bags

Of Endings (Leaving to Travel Yet Again)

A sturdy but slightly dusty 45L red and gray backpack, and an orange waterproof daypack are sitting on the floor, staring back at me. One weighs about 15kg and the other, about 5.

I’m ready. Here I am, standing and scanning at my almost empty and more spacious than usual small room. Most of the furniture are gone-I’ve either sold them or given them away. The other clothes, shoes and a barrage of knick-knacks have been packed away into two small suitcases while some books into a box. I’m no hoarder, as my nomadic lifestyle has never allowed me the luxury to, yet packing took longer than I’ve expected. In between my brief escapades, I’ve only lived in La Maison of Awesomeness (a name my housemates and I have given to our 3-bedroom apartment), for a total of 5 months, but somehow things found its way into my room. All those ‘stuff’-I’ve no more use for them anymore.

Already, I feel taller and incredibly light. Empowered by the prospect of adventures and the thrill of the unknown, to be reunited again with Mister A and other friends that I’ve made in Melbourne. Empowered by the delirium of returning to a joyfully alive city that always purveys of a million things to do, see and experience.

“Well, hello, it has been a while,” I gleefully say to my passport as I slap it against my palm. I know, it only has been two months, but still. I lug my backpack out of the door, into the corridor and I see my housemate Bee, standing waiting for me expectantly.

And my heart sinks.

At Bee’s weary face. Her mouth pinched and grim, her face reluctant to express any emotion, fearing that it would betray her true feelings. What’s happening? Why am I moved by Bee’s distress at my departure? Why is my heart flinching, overwhelmed with an unfamiliar feeling that I will actually miss what I’m leaving behind-my wonderful housemates, some old friends that I’ve reconnected with and some new friends that I’ve made along the way, and my estranged family? I’ve been living out of a suitcase for the past 6 years. Along the way, goodbyes have been bid, tears have been shed (enough for a fountain), friends and lovers come and go, yet when the time has finally come for me to leave again, I can’t bring myself to. I can’t say goodbye to La Maison of Awesomness and its inhabitants.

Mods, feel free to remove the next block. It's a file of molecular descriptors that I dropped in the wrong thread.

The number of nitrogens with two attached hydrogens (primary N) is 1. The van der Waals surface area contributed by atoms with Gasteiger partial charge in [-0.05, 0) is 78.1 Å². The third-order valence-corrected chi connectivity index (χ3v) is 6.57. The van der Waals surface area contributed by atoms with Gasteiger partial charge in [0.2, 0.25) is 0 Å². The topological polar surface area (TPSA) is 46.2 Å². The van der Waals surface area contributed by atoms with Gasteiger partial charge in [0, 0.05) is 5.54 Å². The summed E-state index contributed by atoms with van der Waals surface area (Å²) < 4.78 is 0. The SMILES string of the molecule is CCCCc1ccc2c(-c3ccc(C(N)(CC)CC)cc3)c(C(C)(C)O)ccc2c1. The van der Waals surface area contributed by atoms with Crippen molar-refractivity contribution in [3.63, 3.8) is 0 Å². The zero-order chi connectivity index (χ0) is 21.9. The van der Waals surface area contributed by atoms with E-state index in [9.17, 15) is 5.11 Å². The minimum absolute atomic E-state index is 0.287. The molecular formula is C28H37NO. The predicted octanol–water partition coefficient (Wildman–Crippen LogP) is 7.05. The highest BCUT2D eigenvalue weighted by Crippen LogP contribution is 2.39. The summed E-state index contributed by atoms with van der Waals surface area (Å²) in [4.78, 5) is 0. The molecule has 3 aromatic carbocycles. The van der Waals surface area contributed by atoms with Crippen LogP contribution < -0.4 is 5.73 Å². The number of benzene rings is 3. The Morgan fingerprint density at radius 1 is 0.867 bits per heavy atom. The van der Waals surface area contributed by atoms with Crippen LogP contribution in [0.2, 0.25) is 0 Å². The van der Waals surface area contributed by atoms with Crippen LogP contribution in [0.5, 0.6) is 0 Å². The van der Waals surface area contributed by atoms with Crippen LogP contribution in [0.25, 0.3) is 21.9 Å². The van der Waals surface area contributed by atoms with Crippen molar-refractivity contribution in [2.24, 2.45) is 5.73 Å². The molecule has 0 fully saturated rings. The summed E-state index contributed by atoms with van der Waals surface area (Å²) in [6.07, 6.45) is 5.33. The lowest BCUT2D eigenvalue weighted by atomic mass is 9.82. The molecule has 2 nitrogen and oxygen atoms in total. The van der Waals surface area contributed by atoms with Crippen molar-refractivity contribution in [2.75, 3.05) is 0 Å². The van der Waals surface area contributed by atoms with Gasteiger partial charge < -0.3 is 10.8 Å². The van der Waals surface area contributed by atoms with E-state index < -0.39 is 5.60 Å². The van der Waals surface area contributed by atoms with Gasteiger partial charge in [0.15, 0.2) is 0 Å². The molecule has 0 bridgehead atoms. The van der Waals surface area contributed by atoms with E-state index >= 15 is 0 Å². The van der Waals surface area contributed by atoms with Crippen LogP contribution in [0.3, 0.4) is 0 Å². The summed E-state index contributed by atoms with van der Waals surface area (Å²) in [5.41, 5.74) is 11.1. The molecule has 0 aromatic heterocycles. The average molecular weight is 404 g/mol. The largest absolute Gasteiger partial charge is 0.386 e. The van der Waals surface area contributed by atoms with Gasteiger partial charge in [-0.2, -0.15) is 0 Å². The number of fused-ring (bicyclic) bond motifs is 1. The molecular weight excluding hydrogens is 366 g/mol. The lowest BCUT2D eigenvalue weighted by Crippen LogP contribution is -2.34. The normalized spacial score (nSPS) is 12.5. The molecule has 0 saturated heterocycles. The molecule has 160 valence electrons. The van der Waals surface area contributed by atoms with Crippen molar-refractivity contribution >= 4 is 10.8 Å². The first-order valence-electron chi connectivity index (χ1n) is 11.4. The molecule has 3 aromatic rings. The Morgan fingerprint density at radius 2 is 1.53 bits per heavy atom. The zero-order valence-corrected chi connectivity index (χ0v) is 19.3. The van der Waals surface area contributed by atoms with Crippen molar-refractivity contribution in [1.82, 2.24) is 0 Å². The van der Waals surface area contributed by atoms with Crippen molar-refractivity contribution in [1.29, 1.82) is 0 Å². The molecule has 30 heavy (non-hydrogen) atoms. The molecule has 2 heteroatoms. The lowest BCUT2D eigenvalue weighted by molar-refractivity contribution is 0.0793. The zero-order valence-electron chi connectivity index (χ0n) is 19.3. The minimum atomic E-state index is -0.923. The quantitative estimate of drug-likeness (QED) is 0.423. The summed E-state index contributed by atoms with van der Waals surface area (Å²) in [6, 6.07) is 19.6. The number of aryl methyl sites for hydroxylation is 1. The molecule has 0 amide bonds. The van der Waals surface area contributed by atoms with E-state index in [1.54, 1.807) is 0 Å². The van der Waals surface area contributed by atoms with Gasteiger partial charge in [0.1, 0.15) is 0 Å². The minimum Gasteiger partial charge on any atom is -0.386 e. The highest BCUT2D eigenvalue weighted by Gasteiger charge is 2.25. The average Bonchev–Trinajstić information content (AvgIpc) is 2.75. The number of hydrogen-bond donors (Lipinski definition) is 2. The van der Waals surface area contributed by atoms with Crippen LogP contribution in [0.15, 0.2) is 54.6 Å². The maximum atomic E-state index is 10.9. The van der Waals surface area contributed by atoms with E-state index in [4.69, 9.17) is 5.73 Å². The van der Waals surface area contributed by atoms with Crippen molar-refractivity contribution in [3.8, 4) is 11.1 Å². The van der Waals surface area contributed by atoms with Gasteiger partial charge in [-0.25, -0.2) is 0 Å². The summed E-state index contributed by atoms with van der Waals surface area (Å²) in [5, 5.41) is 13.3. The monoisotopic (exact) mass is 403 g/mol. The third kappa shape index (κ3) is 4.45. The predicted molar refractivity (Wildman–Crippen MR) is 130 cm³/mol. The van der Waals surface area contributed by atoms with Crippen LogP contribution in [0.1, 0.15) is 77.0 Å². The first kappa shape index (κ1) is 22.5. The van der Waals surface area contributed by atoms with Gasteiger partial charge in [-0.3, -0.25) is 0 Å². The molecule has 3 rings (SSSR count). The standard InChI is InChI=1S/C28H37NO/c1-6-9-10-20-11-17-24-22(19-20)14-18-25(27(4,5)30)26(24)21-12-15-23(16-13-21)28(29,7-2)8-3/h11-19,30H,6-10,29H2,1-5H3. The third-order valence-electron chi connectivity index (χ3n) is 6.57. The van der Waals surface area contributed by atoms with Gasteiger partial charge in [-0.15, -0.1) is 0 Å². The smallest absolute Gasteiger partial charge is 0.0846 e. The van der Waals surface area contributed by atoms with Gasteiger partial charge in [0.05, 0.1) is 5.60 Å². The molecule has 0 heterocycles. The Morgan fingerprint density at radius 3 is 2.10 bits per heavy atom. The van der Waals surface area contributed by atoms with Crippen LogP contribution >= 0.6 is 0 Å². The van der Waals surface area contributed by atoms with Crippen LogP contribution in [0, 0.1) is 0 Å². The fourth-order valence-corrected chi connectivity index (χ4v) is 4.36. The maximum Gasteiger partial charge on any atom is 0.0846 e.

Bee later drops me off at KL Sentral Station. She said nothing much throughout the journey. Due to the building traffic, she doesn’t stay long. A hug, and a promise to stay in touch like how we used to.

“Bye man,” she says. “I think I’ll miss you.”

“I know I will. And don’t you cry.” I tease.

She shrugs and leaves, her eyes smarting.

People that I will leave behind

At grubby LCCT Airport, where Air Asia flights take off, an ex-university classmate Junie has come to give me a proper farewell. I’m touched, that despite us not seeing each other after all these years, my presence still matters.

Another 1.5 hours before departure. I embrace the familiar airport scene: flashing departure and arrival information, teary goodbyes, backpacks and suitcases being lugged or dragged, overpriced fast food and coffee, a worn and scrappy concourse. I’ve always been blasé towards these common rituals after being in and out of airports so often yet this once; I’m riddled with first impressions.

I sit on a bench and wonder about the people I’ve left behind.

This is how leaving feels like. Complex, utterly disturbing yet gloriously exciting.

My heart flinches, oh yes.

Did you enjoy the article? If you like to read more, please follow me on Facebook or Twitter

Ying Tey

Ying Tey (Piccola Ying) is a Malaysian freelance writer based in Germany. She’s always in the pursuit of adventures and tales; so far, she’s chalked up 68 countries to date. She’d previously funded her travels by teaching English on Costa Cruise Ships (yes–including the one that sank!), by making caffè lattes in London and Melbourne, and by writing copy for a Singaporean advertising agency, that persuades you to buy a Mini Cooper instead of a Toyota.


Today, she just wants to inspire you with stories that will make you take the path less travelled.


You may also like

2 comments

Leave a reply to leishia Cancel reply